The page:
"My Little Pony: Friendship Is Magic": There Is Magic Somewhere in Here
There is nothing very magical about My Little Pony: Friendship Is Magic except this: It is what every show of its type should be. And that is something so rare that it is very magical indeed.
The series is a revamp of the old 1980s cartoon, and it carries what I suppose is the same moralizing attitude as its predecessor, being about a group of ponies who embody and practice the virtues of niceness and cooperation and cheerfully inane friendship. In the “magical land” of Equestria there dwell three tribes of ponies (Earth ponies, flying Pegasus ponies, and magical unicorn ponies) under the benevolent eye of a magical princess. These ponies live in harmony with each other, which still doesn’t prevent them from falling into mild conflicts that have to be sorted out and then subsumed under a tidy little lesson. It’s a formula beloved by non-sectarian moralists of the modern temper, who usually develop and realize it into saccharine little Sunday School exercises that dull the spirit and rot the teeth.
Thank goodness, then, for Lauren Faust and her collaborators, who know that when life hands you great lumps of sugar there’s nothing to do but scare up some lemon juice.
It is very hard to describe what the series does so right and so well. To describe a typical episode is to entrap oneself in some very boring and obvious toils. Take, for instance, the episode “The Last Roundup.” In that one, the Earth pony Applejack goes off to the grand Equestrian rodeo, carrying the hopes and expectations of her friends that she will return with a clutch of blue ribbons. When she doesn’t return those friends have to track her down, and find her working in a cherry orchard. Eventually they drag the truth out of her: she failed to win any first place prizes, and too embarrassed to bring the bad news back, has elected to stay away until she could return with some much-needed prize money. Cue episode-ending moral about how her friends wouldn’t care if she came in “fiftieth.”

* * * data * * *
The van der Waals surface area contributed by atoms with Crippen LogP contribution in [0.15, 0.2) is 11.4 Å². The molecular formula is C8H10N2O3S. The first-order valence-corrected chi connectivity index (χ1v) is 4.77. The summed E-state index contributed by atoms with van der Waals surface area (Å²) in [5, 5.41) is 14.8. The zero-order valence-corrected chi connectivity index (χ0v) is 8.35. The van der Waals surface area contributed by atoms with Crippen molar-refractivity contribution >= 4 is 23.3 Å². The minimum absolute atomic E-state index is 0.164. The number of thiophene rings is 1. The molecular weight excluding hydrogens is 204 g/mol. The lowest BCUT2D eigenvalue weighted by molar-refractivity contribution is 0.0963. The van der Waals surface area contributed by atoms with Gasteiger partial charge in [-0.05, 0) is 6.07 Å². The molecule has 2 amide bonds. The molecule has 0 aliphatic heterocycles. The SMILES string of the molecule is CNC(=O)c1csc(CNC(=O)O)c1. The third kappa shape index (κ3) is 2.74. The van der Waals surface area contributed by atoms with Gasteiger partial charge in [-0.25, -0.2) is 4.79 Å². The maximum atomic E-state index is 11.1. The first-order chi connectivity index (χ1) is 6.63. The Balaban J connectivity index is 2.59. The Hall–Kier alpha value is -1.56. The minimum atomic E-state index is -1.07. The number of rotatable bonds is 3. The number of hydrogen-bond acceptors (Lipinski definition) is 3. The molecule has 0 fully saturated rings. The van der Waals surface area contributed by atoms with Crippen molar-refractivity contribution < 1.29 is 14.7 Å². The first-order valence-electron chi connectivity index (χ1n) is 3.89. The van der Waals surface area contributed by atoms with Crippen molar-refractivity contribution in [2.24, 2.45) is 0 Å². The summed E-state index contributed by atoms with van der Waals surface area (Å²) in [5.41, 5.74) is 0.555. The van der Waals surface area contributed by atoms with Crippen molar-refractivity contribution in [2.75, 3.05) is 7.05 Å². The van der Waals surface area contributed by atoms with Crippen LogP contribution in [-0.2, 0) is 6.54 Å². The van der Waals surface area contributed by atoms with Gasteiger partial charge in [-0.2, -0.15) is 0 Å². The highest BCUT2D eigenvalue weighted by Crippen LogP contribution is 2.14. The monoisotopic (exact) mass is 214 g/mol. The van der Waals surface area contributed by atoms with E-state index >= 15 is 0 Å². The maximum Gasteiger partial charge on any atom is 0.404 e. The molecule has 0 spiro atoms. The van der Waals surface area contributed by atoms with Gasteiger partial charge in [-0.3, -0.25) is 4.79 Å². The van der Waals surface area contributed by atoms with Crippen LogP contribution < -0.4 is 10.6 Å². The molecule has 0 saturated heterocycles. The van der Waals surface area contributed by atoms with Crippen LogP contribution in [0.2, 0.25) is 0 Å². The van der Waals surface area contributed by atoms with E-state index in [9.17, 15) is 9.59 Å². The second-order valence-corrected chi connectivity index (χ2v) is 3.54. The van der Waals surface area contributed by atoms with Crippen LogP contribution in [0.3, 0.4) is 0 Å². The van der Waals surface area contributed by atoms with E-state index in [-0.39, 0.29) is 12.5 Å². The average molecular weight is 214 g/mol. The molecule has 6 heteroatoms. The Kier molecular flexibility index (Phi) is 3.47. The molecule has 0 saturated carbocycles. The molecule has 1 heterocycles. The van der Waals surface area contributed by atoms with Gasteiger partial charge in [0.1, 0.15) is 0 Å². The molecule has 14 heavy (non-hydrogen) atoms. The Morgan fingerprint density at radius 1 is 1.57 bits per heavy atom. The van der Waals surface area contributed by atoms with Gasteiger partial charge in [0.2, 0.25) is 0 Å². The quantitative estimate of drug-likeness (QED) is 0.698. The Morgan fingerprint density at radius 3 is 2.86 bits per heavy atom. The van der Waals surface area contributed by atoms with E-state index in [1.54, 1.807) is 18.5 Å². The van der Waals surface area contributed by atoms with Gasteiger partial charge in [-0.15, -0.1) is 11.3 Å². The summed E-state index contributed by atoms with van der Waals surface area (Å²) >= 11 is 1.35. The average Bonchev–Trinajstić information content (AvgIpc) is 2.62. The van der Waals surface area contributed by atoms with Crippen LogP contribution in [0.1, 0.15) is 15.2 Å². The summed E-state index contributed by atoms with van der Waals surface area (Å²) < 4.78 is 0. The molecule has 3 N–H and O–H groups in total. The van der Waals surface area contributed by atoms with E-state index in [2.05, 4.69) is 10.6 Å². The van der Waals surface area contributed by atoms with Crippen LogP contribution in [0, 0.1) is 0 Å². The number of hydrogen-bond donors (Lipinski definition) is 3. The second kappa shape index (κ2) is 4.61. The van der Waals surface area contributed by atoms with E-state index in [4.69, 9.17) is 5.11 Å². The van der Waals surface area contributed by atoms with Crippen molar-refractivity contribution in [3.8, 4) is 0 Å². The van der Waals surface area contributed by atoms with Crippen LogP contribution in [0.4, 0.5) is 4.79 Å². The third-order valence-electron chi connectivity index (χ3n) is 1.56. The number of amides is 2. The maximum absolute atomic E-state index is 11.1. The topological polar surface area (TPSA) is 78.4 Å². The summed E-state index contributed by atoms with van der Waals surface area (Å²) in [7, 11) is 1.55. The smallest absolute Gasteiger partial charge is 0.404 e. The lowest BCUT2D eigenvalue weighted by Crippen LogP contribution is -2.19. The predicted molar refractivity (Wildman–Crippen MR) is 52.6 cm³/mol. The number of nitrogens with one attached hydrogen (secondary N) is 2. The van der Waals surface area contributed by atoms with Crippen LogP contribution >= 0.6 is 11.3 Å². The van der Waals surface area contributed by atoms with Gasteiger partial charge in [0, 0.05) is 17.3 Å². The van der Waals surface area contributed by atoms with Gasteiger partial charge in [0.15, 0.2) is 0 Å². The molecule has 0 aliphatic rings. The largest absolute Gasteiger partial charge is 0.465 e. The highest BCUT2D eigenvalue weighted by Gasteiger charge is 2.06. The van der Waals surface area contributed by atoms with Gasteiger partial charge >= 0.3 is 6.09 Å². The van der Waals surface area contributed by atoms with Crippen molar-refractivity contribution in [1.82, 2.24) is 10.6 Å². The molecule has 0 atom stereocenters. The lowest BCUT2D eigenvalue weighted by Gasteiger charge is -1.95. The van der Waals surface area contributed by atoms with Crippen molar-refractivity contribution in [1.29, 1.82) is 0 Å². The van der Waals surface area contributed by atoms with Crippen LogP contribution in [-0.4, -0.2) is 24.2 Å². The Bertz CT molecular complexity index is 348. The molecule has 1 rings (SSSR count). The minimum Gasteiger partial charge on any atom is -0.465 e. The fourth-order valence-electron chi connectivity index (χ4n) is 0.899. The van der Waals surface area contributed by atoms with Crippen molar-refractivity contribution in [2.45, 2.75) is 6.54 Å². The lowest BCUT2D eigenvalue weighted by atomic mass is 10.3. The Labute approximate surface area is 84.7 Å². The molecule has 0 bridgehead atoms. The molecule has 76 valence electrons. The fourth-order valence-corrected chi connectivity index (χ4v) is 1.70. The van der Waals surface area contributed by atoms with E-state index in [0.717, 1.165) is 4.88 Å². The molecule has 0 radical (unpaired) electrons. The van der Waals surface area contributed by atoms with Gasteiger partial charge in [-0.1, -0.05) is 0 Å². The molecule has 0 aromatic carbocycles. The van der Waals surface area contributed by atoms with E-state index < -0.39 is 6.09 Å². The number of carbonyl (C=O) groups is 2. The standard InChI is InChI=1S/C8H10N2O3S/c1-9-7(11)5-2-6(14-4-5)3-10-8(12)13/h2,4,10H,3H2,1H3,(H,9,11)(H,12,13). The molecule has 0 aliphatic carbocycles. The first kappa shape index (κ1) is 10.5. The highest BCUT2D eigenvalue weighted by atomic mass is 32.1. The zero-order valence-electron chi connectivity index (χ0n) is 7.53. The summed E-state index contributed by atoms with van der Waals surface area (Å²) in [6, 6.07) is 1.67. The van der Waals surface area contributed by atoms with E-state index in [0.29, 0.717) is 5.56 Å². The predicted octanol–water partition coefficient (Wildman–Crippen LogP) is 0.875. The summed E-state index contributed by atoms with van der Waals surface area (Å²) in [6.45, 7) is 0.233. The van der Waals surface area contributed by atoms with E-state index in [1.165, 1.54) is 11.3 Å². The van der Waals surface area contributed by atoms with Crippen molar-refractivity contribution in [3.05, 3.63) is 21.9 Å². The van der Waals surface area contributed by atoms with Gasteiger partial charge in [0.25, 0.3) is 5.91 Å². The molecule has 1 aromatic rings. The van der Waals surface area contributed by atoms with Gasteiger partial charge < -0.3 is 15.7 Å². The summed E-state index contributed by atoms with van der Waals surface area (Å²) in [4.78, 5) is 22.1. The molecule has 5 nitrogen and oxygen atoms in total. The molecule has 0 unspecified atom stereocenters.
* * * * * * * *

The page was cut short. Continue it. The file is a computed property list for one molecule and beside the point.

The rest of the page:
That story could be insufferable, and has undoubtedly been told lots of time before in very insufferable ways. Here, though it unfolds with invincible inevitability, it is entirely winning. Why?
You could say it’s because of the characters, who are so vibrant that you care about them even when theyr’e trapped in formula. But the characters themselves aren’t much above cliché, as they each embody a character type. Applejack, for instance, is the blunt, energetic, strong-minded tomboy, just as Fluttershy is the bashful, sweet-tempered naïf and Rarity is the vivacious and slightly vain fashionista. Nor can you say it’s because of the jokes sprinkled along the way. The episode’s action climax comes in a bit of slapstick that explicitly invokes I Love Lucy‘s most famous sketch. But there is no spot in the new series where one can lay a finger and say “Aye, here is where it subverts the formula,” for there is no subversion in it at all. In this regard, the series cuts equally against the modern taste for irony and cynicism, which, rebelling against the moralists, tries to turn the old lessons inside out. It would have been very easy to sacrifice the ponies to mockery in order to make them entertaining. But this the producers have also resisted.